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Interdisciplinary Research and Writing in the Humanities
The nature and academic requirements of interdisciplinary studies, including research methodologies and resources. Focus on reading, discussion, writing, and the ongoing construction of an interdisciplinary thesis in the Humanities.
Participation in the development and delivery of an undergraduate course under the mentorship of a Brock faculty member. Development of a teaching portfolio.
Note: this course will be evaluated as Credit/No-Credit.
Genre and Cultural Production: Form and Meaning
Genre theory and criticism of cultural productions such as film, television, literature, print, and music.
Feminist Thought: Constructive Revisions of the Canon
Interdisciplinary approach to the role played by feminist thought in examining and reinterpreting central notions that pervade all disciplines, such as identity, individuality, alterity, rationality, knowledge, solidarity, community, engagement. Authors may include Beauvoir, Braidotti, Butler, Cixous, Fraser, Grosz, Haraway, Kristeva, Irigaray, Benhabib, Jaggar, and Ziarek.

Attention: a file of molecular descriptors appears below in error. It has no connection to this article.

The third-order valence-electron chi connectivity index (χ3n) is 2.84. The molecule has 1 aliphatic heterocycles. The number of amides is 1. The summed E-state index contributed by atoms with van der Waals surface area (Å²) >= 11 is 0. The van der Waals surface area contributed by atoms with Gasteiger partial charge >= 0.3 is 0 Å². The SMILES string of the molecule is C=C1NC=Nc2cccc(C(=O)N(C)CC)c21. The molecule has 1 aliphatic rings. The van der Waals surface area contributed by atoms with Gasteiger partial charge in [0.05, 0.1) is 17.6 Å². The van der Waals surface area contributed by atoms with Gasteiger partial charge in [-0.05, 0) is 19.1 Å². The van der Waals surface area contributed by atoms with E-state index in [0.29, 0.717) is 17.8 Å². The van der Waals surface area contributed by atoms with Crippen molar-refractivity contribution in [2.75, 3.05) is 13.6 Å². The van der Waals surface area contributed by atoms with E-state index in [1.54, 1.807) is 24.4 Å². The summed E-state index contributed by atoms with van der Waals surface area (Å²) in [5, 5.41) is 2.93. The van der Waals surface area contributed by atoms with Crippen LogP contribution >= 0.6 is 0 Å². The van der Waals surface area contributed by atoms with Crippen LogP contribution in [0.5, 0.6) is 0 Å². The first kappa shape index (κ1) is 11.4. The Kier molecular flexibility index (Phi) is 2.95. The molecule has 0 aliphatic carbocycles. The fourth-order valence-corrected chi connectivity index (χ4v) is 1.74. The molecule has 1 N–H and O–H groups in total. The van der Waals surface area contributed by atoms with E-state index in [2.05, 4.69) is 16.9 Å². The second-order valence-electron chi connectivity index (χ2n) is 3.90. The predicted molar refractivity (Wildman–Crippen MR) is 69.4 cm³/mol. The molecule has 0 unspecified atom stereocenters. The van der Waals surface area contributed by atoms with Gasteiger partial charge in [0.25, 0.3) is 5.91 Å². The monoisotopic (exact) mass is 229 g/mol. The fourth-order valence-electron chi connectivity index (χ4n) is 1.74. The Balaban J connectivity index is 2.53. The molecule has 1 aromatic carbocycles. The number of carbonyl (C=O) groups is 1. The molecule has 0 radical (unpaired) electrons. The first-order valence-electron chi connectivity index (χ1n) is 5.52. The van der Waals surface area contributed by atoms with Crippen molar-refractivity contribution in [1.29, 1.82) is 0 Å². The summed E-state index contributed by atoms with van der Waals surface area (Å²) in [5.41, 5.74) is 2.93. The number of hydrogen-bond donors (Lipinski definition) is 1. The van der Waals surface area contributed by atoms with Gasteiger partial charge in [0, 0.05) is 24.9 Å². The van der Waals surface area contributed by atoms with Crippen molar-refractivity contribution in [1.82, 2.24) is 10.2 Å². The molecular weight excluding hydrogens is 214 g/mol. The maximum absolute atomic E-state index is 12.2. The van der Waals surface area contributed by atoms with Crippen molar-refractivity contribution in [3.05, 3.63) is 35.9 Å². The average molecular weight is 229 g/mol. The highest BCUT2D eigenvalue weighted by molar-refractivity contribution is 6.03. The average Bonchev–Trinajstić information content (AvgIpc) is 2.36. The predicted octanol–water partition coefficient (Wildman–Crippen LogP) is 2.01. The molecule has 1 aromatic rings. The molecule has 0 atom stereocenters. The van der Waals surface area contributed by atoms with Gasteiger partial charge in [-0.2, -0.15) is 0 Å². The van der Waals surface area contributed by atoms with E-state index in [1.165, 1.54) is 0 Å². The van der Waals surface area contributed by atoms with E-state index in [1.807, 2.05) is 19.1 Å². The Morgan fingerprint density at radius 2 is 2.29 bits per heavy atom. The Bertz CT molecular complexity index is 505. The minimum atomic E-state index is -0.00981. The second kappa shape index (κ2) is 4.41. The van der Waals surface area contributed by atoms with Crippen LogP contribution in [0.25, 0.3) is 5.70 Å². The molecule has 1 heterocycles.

Subjectivity Beyond Postmodern Global Capitalism
An examination of the possibilities of reconstituting subjectivity outside the logic of capitalist identity, through theory and literature. Writers include Gabriel Garcia Marquez, Thomas Pynchon, RD Laing, Felix Guattari, Giorgio Agamben, Maurice Merleau-Ponty and others.
Research course with directed study and regular meetings with a faculty member, covering topics not offered in a designated course, and with permission of the Graduate Program Director.
Critical Theory: Frankfurt School
A consideration of Frankfurt School Critical Theory through an examination of its core thinkers, including, but not limited to: Benjamin, Horkheimer, Adorno, Marcuse, Fromm, Habermas, Honneth. Themes discussed may include: instrumental rationality, domination, Freudo-Marxism, authoritarianism, constellations, ideology, fragmentary discourse, politics and aesthetics.
HUMA 5V75 (also offered as ENGL 5V75)
Steampunk: Refashioning the Past and Retrofitting the Future
Examination of Steampunk as a literary, visual, fashion and musical movement in popular culture. Focus on ideological issues of nostalgia, technophilia, imperialism, racism and gender.